My Take -  

 I agree with you - "Don't
make the customer think" should be the mantra for every web
developer....because if I do, someone else won't and the customer would
go to him....and web 2.0 is really a revolution.....its not just a
technical overhaul....but it signifies the control going back to the
customer...the web merging with "customer is the king" philosophy...I
would go as far as to term as "The biggest revolution so far in the
largest democracy (the web)"

what we really lack is to know that "Am I making that guy happy to
whom the tool is being rolled out by the management?" Because at the
fag end of the day, that is success to me.....to enable the user smile
a bit more...as the system makes his life easier...proactively shares
some of his real life work load...I don't want to make him grim with a
200 page user manual :) ...and customer satisfaction is THE GOAL for
me....not knowledge of all the technologies or mesmerizing funda over
recursive algorithms (though I would be more than glad to have both :)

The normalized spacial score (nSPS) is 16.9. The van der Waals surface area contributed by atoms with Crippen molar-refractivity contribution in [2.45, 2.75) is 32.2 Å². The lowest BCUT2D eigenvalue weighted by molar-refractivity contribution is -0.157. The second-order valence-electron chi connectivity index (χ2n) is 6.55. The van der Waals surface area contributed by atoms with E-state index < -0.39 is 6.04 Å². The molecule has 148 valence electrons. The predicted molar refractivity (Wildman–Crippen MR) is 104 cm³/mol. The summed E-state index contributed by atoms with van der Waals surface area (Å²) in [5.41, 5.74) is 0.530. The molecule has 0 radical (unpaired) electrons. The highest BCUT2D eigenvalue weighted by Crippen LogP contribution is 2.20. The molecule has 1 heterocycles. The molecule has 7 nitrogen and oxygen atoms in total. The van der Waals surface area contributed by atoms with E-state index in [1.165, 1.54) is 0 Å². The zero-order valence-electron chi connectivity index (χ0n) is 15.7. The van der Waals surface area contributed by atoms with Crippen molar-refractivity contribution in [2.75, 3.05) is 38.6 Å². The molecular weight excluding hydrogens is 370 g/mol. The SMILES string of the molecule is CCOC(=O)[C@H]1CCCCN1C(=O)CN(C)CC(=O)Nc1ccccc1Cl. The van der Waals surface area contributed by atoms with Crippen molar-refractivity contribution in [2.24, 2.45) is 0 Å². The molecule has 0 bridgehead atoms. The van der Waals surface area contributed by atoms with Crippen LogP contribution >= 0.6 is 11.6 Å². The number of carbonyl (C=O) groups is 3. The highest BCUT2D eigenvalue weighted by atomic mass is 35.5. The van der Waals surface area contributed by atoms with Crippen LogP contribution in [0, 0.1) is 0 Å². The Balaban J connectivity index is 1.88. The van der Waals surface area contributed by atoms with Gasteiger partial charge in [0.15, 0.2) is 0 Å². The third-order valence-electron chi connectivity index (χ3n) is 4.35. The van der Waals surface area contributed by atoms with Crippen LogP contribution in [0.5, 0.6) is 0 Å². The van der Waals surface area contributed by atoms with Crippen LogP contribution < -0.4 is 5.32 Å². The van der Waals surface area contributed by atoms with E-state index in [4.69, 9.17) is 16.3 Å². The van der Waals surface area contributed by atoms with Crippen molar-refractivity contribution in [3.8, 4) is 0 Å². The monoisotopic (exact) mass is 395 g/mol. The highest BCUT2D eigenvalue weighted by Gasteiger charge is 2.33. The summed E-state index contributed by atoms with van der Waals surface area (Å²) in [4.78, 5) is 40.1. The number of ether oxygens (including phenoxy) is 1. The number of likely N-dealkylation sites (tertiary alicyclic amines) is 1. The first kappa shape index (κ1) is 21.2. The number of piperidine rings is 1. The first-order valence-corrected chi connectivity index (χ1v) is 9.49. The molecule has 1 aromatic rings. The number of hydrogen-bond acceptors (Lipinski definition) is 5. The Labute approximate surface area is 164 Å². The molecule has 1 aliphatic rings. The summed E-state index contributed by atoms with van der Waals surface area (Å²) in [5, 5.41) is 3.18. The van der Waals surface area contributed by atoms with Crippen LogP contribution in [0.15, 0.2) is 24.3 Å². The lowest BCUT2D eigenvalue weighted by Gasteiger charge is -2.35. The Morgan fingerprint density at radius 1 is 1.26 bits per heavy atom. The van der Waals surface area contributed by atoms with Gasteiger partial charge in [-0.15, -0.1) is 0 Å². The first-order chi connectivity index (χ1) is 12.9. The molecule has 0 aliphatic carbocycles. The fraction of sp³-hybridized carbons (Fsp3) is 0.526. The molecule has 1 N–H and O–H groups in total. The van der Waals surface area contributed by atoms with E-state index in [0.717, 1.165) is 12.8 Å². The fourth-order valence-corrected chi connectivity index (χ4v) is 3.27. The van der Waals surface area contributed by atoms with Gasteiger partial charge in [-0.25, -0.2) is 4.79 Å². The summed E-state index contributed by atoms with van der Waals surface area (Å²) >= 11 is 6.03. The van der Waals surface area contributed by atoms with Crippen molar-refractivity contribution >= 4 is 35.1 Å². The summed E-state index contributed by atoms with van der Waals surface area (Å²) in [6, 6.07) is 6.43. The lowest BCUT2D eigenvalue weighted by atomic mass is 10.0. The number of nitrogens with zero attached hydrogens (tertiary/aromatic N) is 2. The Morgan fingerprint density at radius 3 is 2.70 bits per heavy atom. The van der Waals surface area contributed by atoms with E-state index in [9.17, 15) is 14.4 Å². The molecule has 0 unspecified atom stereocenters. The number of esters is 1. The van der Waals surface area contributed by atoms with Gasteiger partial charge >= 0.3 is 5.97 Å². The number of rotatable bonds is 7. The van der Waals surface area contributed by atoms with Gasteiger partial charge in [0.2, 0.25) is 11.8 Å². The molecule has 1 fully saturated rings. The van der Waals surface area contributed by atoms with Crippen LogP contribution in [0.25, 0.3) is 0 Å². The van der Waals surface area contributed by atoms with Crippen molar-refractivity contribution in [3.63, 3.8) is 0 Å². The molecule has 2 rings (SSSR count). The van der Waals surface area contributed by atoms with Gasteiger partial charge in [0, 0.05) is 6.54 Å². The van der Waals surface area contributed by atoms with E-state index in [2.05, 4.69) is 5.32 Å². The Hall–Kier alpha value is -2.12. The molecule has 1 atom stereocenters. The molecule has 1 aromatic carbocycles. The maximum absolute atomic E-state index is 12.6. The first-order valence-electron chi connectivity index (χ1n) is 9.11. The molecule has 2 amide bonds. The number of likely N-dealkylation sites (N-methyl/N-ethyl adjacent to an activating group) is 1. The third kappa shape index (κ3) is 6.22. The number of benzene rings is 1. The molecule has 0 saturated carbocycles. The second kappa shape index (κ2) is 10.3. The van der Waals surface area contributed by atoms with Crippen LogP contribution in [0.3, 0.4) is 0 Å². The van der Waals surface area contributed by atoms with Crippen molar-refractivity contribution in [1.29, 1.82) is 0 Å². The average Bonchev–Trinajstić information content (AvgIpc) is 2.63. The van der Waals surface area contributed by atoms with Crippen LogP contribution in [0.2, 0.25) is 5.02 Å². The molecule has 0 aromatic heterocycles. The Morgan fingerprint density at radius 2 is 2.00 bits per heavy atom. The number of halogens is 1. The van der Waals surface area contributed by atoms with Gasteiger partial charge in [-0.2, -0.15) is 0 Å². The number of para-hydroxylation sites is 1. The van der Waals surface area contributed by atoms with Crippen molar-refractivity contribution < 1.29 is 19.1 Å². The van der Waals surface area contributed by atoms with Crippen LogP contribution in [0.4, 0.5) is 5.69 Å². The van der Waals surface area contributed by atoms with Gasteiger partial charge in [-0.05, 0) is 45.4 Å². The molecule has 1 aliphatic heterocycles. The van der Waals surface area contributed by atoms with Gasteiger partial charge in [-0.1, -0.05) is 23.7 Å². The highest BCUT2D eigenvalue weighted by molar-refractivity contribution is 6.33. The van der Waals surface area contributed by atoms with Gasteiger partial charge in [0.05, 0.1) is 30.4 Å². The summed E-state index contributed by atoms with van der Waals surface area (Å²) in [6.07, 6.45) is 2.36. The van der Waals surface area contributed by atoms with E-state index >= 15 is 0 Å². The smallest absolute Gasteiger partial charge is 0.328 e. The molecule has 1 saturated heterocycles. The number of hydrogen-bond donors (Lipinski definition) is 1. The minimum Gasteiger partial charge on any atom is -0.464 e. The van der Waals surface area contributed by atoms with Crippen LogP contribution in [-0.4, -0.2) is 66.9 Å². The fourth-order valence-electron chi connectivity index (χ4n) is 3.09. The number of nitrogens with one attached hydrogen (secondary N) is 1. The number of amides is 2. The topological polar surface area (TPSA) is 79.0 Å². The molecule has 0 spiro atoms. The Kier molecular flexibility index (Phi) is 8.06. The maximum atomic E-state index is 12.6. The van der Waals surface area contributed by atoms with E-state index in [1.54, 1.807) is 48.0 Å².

)......
even Simon and Garfunkel sang "Keep the Customer Satisfied" [;)]

Only thing I don't agree with you is the FAQ think....I have often been greatly helped by them:).... 

Fred said

I applaud your objectives. There are so many recommendations I can give
you and want to give you on how to make sure your users are truly
finding your new system a help to what ever they are doing.

Remember these very powerful objectives :

1) Intuitive, it is obvious what I have to do with the system to
get my work done. This is the hardest objective of them all. Think like
a 45 year old with few IT skills and you will succeed. If can't find
one and interview that person for a long time. Do not ever
underestimate your users skills.

2) Reliable, obove all systems must be reliable. Users go crazy with out six sigma reliability.

3) Recoverable, if something should happen, how do the users know
what to do to recover from where they were of back few steps. Lost work
is really bad.

4) Extensible, After a year the really talented users will push the
system to its limits in some areas you never even thought about. You
should be able to extend the capability in that area easily and
rapidly.

5) Secure, you know all about this already.

That is about it.

Sachin Palewar, India says